The Future of Handwashing with Ibraheem Alinur
Ibraheem Alinur is the CEO and founder of City Health Tech. City Health Tech educates and helps build healthy communities by mitigating the spread of diseases globally.
In this episode, Ibraheem shares his story about how he came with the vision and mission of City Health Tech. He will be telling us what makes City Health Tech one of the 25 most promising student startups in the country and was featured by the Obama Foundation, founded in 2017 with the thesis of investing in disease prevention solutions.
“I think our device is really interesting because it takes a passive thing you do when you’re on your busy days to wash your hands, and asks you to slow down. Every time you do that, we hope you think about how your one-hand effective hand washing is affecting another person.” [16:18]
Who is Ibraheem Alinur? [00:57]
Ibraheem just graduated from Northwestern with a degree of Industrial Engineering. He was raised in a single-family household with three other siblings. According to him, he’s raised in the middle of nowhere in the swamps of Florida so when he got the scholarship in Northwestern, it was such a big deal for him as this secured his education and future.
He knew from the beginning that he’s an entrepreneur. Ever since he’s a kid, he would sell candy, he would start tutoring furthermore and just do everything for his hustle. And over the last few years, he’s understood the fulfillment from charity and building an impact. He founded a few non-profits organizations. His professional career started in this world of strategy and that’s when he realized the opportunity of the processes being slow and how to live sustainably.
He started his career in the healthcare industry when his mom told a story about them being taught how to wash their hands and how it’s supposed to last the duration of the happy birthday song. He saw the opportunity to collect data for hand washing and how to encourage the behavior of hand washing.
How did the Covid-19 situation affect City Health Tech’s business model? [04:38]
Ibraheem said that the current situation started a lot of things they would like to accomplish. In example, they have started educating in schools as this is a controlled environment and it’s one place to educate the future generation. He said that investing in our future generation creates a big impact on others too. Starting with washing their hands, they can promote the understanding of building a healthier community.
What and how does the City Health Tech’s device and dashboard help the community? [7:22]
It is a small device, as small as an apple, that can be easily attached, depending on the environment may it be a rubber slip mat or you can contact a manufacturer that has a different adhesive. It is called OPAL, which will standardize community health education while introducing healthy hand washing habits, and collect data to provide insights. This will be able to play different forms of content. Ibraheem said that once they educate people on what 20-30 second hand washing looks like, they’re going to be able to promote other content.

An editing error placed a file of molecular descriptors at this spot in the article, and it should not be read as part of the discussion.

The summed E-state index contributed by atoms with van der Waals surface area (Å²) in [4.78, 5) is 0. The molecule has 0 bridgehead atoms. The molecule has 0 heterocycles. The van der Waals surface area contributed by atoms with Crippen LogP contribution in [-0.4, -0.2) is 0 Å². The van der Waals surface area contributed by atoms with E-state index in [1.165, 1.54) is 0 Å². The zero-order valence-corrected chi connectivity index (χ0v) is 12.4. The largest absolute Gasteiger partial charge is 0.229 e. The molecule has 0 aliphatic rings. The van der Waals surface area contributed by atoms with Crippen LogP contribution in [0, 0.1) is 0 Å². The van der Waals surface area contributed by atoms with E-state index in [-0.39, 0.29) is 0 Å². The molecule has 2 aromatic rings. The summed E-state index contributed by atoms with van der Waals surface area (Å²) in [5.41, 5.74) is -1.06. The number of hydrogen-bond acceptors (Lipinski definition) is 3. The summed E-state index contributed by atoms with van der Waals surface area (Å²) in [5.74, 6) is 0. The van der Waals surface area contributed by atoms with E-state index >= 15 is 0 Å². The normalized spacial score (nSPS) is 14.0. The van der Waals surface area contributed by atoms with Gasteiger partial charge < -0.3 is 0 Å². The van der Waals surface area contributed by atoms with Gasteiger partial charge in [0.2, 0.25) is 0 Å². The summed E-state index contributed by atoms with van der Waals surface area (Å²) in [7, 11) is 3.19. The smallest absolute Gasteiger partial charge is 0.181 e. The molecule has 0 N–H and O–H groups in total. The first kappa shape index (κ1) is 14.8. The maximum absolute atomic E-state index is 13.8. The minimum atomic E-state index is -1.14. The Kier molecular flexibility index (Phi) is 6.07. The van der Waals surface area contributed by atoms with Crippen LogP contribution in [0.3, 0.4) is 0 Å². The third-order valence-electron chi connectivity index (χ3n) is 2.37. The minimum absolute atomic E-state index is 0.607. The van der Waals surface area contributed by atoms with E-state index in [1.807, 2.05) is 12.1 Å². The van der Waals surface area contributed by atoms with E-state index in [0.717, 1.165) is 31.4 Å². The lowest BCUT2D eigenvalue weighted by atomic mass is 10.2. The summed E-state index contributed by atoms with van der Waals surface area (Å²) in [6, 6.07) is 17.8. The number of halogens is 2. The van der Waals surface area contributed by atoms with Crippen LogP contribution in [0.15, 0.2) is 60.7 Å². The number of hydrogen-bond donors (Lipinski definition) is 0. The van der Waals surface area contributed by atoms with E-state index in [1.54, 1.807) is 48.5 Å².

What data does City Health Tech collect and how do they leverage it? [09:08]
Ibraheem used franchises and organization as an example. One example is McDonalds which has hundreds of branches in different locations. The franchise owners would be able to see and monitor the employees’ duration and frequency of their hand washing.
How does City Health Tech engage in conversation and facilitate education to their markets? [10:56]
According to Ibraheem, it always starts with education awareness. He said that we should use all conversation as an opportunity to educate people. And when people go home and wash their hands, the conversation sticks to them and that’s a win-win situation.
As of now, City Health Tech focuses on getting into the academic community by partnering with organizations that are looking specifically at education from an economic perspective.
What is the vision of City Health Tech for infection control and disease prevention? [14:36]
Ibraheem said that it is, first and foremost, important to understand why this industry of disease-prevention technology does not exist. He said that we spend trillions of dollars looking for trivets and vaccines only for bacteria to resist it within a year. Prevention is really better than cure, as the old saying goes. And as Dr. Fauci has put it, this will not be the last pandemic we will experience unless we learn how to really take necessary actions to control infection and prevent diseases.
What challenges did City Health Tech face? [18:12]
According to Ibraheem, even during the pandemic, people would be frowning as they’re asking “do I really need a device that would tell me to wash my hands?” The challenges they are facing are getting people on board and state of funding. He said that convincing people to take the risk now will pay off later and the education system needs to focus on prevention rather than curing. Other than that, he said that there are people who are really excited about what City Health Tech can do to build a healthy community.
What are the numbers that can bring importance and get people’s attention? [20:41]
A hundred million days of work missed due to the common cold. 30 new infectious diseases that have emerged over the last 40 years. 30 reemerging infectious diseases that have been recently found on the way. Lastly, the increase in bioterrorism and bio-engineering.
What advice would you give to people who are interested but don't know how to go about it? [23:22]
Get connected - as per Ibraheem, that was the advice he got. He said you have to figure out who has the job that you want and start talking with these people. LinkedIn is a very powerful tool to get connected to like-minded people. Try and venture to the academics where people are willing to share their research.
Ibraheem answers the rapid-fire round of questions. [24:52]